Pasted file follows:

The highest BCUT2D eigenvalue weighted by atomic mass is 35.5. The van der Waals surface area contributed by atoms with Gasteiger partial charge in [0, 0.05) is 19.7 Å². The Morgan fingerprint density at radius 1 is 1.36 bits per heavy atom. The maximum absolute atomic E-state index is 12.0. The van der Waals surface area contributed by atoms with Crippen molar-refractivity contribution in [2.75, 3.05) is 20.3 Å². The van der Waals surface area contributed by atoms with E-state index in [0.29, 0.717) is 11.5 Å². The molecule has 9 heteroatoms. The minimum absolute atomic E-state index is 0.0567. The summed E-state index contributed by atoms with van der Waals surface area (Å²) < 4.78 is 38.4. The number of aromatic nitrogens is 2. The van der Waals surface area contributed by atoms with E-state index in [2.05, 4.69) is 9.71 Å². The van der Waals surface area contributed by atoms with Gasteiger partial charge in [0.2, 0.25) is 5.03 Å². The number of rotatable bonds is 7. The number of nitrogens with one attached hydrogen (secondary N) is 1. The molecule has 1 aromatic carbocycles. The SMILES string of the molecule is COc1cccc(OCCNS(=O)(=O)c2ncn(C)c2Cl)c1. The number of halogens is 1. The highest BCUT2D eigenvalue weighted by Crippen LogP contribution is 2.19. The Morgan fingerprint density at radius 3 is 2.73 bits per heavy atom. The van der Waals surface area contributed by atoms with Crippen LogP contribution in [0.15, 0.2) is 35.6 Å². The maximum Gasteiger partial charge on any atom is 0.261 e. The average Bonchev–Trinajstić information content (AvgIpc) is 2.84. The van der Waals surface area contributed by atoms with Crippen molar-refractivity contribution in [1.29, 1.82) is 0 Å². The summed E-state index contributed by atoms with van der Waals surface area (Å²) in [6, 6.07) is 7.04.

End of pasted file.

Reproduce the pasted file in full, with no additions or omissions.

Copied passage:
The highest BCUT2D eigenvalue weighted by atomic mass is 35.5. The van der Waals surface area contributed by atoms with Gasteiger partial charge in [0, 0.05) is 19.7 Å². The Morgan fingerprint density at radius 1 is 1.36 bits per heavy atom. The maximum absolute atomic E-state index is 12.0. The van der Waals surface area contributed by atoms with Crippen molar-refractivity contribution in [2.75, 3.05) is 20.3 Å². The van der Waals surface area contributed by atoms with E-state index in [0.29, 0.717) is 11.5 Å². The molecule has 9 heteroatoms. The minimum absolute atomic E-state index is 0.0567. The summed E-state index contributed by atoms with van der Waals surface area (Å²) < 4.78 is 38.4. The number of aromatic nitrogens is 2. The van der Waals surface area contributed by atoms with E-state index in [2.05, 4.69) is 9.71 Å². The van der Waals surface area contributed by atoms with Gasteiger partial charge in [0.2, 0.25) is 5.03 Å². The number of rotatable bonds is 7. The number of nitrogens with one attached hydrogen (secondary N) is 1. The molecule has 1 aromatic carbocycles. The SMILES string of the molecule is COc1cccc(OCCNS(=O)(=O)c2ncn(C)c2Cl)c1. The number of halogens is 1. The highest BCUT2D eigenvalue weighted by Crippen LogP contribution is 2.19. The Morgan fingerprint density at radius 3 is 2.73 bits per heavy atom. The van der Waals surface area contributed by atoms with Crippen LogP contribution in [0.15, 0.2) is 35.6 Å². The maximum Gasteiger partial charge on any atom is 0.261 e. The average Bonchev–Trinajstić information content (AvgIpc) is 2.84. The van der Waals surface area contributed by atoms with Crippen molar-refractivity contribution in [1.29, 1.82) is 0 Å². The summed E-state index contributed by atoms with van der Waals surface area (Å²) in [6, 6.07) is 7.04.